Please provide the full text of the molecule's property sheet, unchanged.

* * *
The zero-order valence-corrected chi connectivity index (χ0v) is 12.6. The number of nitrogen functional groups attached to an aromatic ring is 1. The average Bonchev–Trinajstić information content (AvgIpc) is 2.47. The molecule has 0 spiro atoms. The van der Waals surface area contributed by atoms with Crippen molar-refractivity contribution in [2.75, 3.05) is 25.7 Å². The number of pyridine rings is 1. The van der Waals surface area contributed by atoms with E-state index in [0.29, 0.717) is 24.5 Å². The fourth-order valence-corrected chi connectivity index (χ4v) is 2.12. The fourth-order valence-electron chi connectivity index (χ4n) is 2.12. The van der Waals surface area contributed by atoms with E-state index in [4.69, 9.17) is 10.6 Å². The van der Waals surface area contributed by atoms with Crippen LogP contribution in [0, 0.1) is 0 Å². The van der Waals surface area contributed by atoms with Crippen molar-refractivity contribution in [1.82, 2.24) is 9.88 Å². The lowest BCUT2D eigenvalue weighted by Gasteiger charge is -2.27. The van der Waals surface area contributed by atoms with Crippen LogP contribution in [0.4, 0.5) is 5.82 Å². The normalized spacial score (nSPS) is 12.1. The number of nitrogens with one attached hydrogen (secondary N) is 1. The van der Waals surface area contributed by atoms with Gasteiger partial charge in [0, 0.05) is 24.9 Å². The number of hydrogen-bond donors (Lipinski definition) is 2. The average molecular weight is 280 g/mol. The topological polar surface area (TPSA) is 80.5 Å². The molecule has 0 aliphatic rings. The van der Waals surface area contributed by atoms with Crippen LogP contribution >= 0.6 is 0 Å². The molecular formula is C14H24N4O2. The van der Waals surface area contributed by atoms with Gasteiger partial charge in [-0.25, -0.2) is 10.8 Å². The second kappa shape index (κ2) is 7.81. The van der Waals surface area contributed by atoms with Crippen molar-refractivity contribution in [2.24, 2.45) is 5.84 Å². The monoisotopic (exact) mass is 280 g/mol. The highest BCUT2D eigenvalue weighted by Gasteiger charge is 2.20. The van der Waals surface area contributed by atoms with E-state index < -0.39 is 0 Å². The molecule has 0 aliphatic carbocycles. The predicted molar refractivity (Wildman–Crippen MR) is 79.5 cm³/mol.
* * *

The zero-order valence-corrected chi connectivity index (χ0v) is 12.6. The number of nitrogen functional groups attached to an aromatic ring is 1. The average Bonchev–Trinajstić information content (AvgIpc) is 2.47. The molecule has 0 spiro atoms. The van der Waals surface area contributed by atoms with Crippen molar-refractivity contribution in [2.75, 3.05) is 25.7 Å². The number of pyridine rings is 1. The van der Waals surface area contributed by atoms with E-state index in [0.29, 0.717) is 24.5 Å². The fourth-order valence-corrected chi connectivity index (χ4v) is 2.12. The fourth-order valence-electron chi connectivity index (χ4n) is 2.12. The van der Waals surface area contributed by atoms with E-state index in [4.69, 9.17) is 10.6 Å². The van der Waals surface area contributed by atoms with Crippen LogP contribution in [0, 0.1) is 0 Å². The van der Waals surface area contributed by atoms with Crippen molar-refractivity contribution in [1.82, 2.24) is 9.88 Å². The lowest BCUT2D eigenvalue weighted by Gasteiger charge is -2.27. The van der Waals surface area contributed by atoms with Crippen LogP contribution in [0.4, 0.5) is 5.82 Å². The normalized spacial score (nSPS) is 12.1. The number of nitrogens with one attached hydrogen (secondary N) is 1. The van der Waals surface area contributed by atoms with Gasteiger partial charge in [0, 0.05) is 24.9 Å². The number of hydrogen-bond donors (Lipinski definition) is 2. The average molecular weight is 280 g/mol. The topological polar surface area (TPSA) is 80.5 Å². The molecule has 0 aliphatic rings. The van der Waals surface area contributed by atoms with Crippen LogP contribution >= 0.6 is 0 Å². The molecular formula is C14H24N4O2. The van der Waals surface area contributed by atoms with Gasteiger partial charge in [-0.25, -0.2) is 10.8 Å². The second kappa shape index (κ2) is 7.81. The van der Waals surface area contributed by atoms with Crippen molar-refractivity contribution in [2.24, 2.45) is 5.84 Å². The monoisotopic (exact) mass is 280 g/mol. The highest BCUT2D eigenvalue weighted by Gasteiger charge is 2.20. The van der Waals surface area contributed by atoms with E-state index < -0.39 is 0 Å². The molecule has 0 aliphatic carbocycles. The predicted molar refractivity (Wildman–Crippen MR) is 79.5 cm³/mol.